The Dis-United States: Increased Taxes Will Lead to Rebellion!

/The Dis-United States: Increased Taxes Will Lead to Rebellion!

The Dis-United States: Increased Taxes Will Lead to Rebellion!

The government is broken. Our political system no longer functions. Extreme factions are factionalizing everything. All issues now have a partisan spin. Never before has this happened. Ever. Numerous learned, and unlearned, people produce charts and graphs to support these conclusions.

American exceptionalism, whatever that is exactly, is under attack by malefactors of every stripe. Not. What is exceptional about the Dis-United States of today is we think it is exceptional. Never happened before, et al. But this is not true.

The United States has never been a very united country. It’s too big and there are too many powerful factions, people, and groups. We think this is new but it isn’t. In the first term of the presidency of George Washington, the Whiskey Rebellion broke out. This was instigated by distillers in Western Pennsylvania who did not want to pay an additional tax which had been levied on whiskey.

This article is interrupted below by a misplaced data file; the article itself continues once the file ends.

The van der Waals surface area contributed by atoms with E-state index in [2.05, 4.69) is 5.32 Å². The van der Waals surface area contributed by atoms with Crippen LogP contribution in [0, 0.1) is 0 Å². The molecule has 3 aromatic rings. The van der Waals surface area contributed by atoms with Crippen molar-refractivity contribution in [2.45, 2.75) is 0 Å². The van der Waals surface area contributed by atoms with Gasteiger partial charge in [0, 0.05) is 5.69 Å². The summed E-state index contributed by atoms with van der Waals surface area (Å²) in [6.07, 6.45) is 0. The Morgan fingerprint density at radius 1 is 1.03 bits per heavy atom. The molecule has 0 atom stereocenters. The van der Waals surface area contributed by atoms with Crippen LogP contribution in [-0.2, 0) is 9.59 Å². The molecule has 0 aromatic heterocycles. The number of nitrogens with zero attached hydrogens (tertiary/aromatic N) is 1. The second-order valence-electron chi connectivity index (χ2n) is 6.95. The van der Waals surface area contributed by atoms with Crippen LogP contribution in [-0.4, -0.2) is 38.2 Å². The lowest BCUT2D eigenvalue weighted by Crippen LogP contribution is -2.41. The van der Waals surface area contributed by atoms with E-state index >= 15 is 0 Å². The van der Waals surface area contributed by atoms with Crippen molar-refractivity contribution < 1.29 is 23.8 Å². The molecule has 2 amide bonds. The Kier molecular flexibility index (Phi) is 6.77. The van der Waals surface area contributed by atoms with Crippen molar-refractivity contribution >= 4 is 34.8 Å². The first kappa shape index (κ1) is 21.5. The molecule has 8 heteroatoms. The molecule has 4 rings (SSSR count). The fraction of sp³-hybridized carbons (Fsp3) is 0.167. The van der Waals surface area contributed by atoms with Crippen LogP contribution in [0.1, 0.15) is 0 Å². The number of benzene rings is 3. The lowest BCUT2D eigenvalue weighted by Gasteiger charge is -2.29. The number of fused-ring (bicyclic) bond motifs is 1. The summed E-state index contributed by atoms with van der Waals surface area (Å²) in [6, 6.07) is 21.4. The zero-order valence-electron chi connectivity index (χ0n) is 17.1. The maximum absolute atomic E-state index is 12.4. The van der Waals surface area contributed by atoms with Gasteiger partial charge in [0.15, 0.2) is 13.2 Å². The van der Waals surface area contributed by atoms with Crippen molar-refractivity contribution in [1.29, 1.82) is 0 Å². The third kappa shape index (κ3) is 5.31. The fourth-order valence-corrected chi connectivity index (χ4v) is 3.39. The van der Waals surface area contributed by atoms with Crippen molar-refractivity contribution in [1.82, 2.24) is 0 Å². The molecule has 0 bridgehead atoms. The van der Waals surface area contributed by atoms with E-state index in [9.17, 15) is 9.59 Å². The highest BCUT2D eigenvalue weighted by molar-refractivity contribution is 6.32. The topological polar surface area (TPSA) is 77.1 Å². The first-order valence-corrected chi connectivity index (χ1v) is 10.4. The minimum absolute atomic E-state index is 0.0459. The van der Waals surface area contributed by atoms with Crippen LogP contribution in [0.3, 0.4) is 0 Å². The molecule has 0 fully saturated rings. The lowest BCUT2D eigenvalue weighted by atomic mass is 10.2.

Washington himself assumed command of a force of 15,000 state militia troops sent by various governors at General Washington’s request. By the time the soldiers arrived, the rebellion had fizzled out.

We hear this today from extremist elements in the US. They are going to rebel if taxes are increased. Snore. People have been threatening to do that since the beginning of the nation. In the next Congressional election, in 1801, the Democratic-Republican Party, forerunner of the Democratic Party of today, won a majority and repealed the tax.

This early incarnation of the modern-day Democratic Party was strongly opposed to the influence of bankers, industrialists, and investors. Sort of like today. Things don’t change as much as we think.

By | 2012-05-11T16:00:00+00:00 May 11th, 2012|Uncategorized|0 Comments

About the Author:

Charles McCain is a Washington DC based freelance journalist and novelist. He is the author of "An Honorable German," a World War Two naval epic. You can read more of his work on his website: